I think this second bullet is the more serious point. When it comes to the gender writ-large, there is no reason or urge for me and my friends to defend all men. One of my friends never gets married? As long as he’s happy with it, okay. Another gets married at 22? I wouldn’t do it, but hey, it’s his choice. I think this is partly why there are so few books and even fewer successful books targeted towards advice for men in relationships: there’s no consensus about what makes men happy. Perhaps it is because we don’t have a badly-placed arrogance to presume to speak for all men like we do for women. I don’t know. All I know is that the mere presence of this book speaks quite loudly to the chasm we see between women and men in relation to books, problems, and love.
Thirdly, his video was put out in promotion with the book:
Reihan Salam’s thoughts on Haiti jibe very well with my own.
I don’t have much to say about the disaster that has struck Haiti. But it does serve as a vivid reminder that Haitians have been suffering through a far deeper and more profound slow-motion disaster for decades (emphasis added). Every earthquake or tsunami or flood in the developing world yields tragic images…
Yet the number of people who die in these calamities pales in significance to the number who die because of broken institutions and the resulting absence of the kind of dynamic capitalist economy that we take for granted. In 2008, economists Michael Clemens and Lant Pritchett published “Income per Natural: Measuring Development as if People Mattered More Than Places,” a brilliant illustration of the damage broken institutions can do.
It is easy to learn the average income of a resident of El Salvador or Albania. But there is no systematic source of information on the average income of a Salvadoran or Albanian. In this new working paper, research fellow Michael Clemens and non-resident fellow Lant Pritchett create a new statistic: income per natural — the mean annual income of persons born in a given country, regardless of where that person now resides. If income per capita has any interpretation as a welfare measure, exclusive focus on the nationally resident population can lead to substantial errors of the income of the natural population for countries where emigration is an important path to greater welfare. The estimates differ substantially from traditional measures of GDP or GNI per resident, and not just for a handful of tiny countries. Almost 43 million people live in a group of countries whose income per natural collectively is 50 percent higher than GDP per resident. For 1.1 billion people the difference exceeds 10 percent. The authors also show that poverty estimates are different for national residents and naturals; for example, 26 percent of Haitian naturals who are not poor by the two-dollar-a-day standard live in the United States (emphasis added).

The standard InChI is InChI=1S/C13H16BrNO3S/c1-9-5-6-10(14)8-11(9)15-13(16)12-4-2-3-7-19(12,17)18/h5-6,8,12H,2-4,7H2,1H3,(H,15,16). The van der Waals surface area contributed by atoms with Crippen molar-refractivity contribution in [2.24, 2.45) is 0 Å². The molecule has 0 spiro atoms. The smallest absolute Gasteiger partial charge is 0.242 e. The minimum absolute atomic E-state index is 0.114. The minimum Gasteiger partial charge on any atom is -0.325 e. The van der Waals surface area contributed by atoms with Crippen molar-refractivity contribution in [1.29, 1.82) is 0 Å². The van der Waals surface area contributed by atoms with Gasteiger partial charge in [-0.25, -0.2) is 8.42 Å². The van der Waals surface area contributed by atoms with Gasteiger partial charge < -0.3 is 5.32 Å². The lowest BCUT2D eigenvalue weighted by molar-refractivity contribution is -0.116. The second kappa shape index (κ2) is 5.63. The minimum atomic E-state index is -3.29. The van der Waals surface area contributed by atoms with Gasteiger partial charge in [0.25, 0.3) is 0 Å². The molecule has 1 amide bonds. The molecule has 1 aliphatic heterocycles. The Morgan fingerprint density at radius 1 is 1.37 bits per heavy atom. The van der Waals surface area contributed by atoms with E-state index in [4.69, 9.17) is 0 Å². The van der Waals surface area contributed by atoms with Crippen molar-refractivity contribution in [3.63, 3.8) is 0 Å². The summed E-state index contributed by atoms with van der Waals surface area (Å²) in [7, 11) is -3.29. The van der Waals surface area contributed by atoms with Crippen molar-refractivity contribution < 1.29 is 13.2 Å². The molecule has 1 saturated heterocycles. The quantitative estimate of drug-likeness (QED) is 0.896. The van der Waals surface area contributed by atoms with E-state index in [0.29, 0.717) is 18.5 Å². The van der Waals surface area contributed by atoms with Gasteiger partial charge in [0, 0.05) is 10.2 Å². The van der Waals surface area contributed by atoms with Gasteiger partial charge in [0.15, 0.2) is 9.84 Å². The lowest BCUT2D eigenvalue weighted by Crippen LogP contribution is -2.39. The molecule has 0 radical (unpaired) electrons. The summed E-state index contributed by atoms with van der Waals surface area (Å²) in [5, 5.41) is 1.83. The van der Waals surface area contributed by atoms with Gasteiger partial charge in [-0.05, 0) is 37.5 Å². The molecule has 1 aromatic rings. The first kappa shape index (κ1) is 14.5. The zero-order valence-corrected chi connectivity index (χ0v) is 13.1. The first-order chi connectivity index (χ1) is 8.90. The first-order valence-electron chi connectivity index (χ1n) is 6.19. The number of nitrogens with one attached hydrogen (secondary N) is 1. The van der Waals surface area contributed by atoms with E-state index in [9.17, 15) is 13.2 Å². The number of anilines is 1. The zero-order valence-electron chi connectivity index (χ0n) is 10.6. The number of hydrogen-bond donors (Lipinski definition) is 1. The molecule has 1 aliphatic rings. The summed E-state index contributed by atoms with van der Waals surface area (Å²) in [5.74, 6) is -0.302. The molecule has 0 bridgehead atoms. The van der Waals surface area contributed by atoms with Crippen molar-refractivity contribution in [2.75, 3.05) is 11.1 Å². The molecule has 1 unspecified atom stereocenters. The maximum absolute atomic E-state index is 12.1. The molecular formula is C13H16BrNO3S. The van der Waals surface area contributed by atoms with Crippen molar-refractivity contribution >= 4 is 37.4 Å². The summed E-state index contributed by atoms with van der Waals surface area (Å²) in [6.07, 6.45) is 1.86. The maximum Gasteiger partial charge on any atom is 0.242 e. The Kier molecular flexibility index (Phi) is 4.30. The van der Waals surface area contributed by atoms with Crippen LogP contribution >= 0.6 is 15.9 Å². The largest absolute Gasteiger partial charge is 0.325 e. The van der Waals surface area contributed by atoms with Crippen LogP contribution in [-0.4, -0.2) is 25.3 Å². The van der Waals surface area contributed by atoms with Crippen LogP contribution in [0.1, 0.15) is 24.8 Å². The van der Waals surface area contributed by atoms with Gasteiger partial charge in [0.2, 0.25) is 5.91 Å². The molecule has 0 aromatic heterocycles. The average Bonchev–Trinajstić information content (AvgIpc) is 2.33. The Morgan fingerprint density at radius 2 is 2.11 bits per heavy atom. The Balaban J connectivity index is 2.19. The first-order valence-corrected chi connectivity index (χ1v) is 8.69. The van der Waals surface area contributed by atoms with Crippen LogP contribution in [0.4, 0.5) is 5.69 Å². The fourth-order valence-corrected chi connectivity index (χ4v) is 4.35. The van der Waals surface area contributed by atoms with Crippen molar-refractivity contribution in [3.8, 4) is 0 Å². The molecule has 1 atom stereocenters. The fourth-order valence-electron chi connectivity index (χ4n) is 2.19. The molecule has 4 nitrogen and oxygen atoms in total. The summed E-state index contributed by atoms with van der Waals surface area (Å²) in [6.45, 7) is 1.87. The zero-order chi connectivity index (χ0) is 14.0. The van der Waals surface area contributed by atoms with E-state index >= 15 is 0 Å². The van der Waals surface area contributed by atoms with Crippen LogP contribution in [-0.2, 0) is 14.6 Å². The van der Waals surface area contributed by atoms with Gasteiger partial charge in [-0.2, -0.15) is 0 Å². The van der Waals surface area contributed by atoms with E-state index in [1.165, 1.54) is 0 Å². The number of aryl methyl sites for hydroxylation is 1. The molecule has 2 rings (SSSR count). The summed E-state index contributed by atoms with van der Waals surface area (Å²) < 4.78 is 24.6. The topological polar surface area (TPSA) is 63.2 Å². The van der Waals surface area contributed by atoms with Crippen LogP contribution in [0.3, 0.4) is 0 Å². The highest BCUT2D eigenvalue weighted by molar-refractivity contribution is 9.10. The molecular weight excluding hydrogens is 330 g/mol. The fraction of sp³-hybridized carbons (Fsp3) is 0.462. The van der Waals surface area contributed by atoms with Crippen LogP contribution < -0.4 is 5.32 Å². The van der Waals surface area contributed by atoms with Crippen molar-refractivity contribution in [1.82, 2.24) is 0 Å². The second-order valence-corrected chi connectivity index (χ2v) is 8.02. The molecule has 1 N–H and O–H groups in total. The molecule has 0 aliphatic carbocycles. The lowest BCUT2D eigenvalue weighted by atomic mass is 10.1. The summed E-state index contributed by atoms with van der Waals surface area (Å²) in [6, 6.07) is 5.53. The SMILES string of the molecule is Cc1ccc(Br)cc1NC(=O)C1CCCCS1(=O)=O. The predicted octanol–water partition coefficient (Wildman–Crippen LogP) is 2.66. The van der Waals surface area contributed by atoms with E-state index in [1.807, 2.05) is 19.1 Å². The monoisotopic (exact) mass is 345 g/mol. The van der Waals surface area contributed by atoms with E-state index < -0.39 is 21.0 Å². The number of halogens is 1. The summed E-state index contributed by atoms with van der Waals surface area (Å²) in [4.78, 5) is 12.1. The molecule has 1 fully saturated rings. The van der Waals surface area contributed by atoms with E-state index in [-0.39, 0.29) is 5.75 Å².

The desperation on the part of would-be Haitain refugees is easy to understand. One approach, which Clemens and Pritchett strongly endorse, is to liberalize international migration flows. Communities in affluent countries resist this idea, for obvious and understandable reasons. But blanket opposition to mutually beneficial offshoring strikes me as really tough to justify, particularly when it helps strengthen market
My experience isn’t in Haiti, but Rwanda. I taught in a rural school in Rwamagana and lived in Kacyiru, a neighborhood of Kigali. And what Clemens and Pritchett have found meshes with my experience: the gap between income-per-national and GDP/capita shows the chasm between Third Worlders who stay and those who emigrate. Things are often economically worse in poor countries than some of the data suggests.
Something Salam doesn’t point out, but is worth mentioning, is that many people in the Black American community have been talking about the plight of Haiti for many, many, years. And, in my limited history and knowledge, I seem to remember that many on the Right pushed it aside as a bit of Black nationalism/identity groaning. Also, the last public figure I remember talking about Haiti, pre-earthquake was, wait for it, Dr. Jeremiah Wright. Gasp! I’m not certain that Reihan has been negligent on Haiti or disregarded former discussions about it, but I know co-workers of his at National Review have ignored Haiti’s failed institutions in the past.
A bit off topic, but worth saying about that last paragraph quoted above: I do not have an answer to all of this (anyone who does is an idiot or a liar) poverty and failed institutions. But I do think that restrictions on migration, whether of people or products, are either xenophobic, selfish, or ignorant (or a mix of all 3). I challenge anyone to go to Africa, see the poverty amidst very fertile lands capable supplying the First World with plenty of food, and say with a straight face that “the American farmer is under attack”. So for the billionth time: Lou Dobbs is a jerk.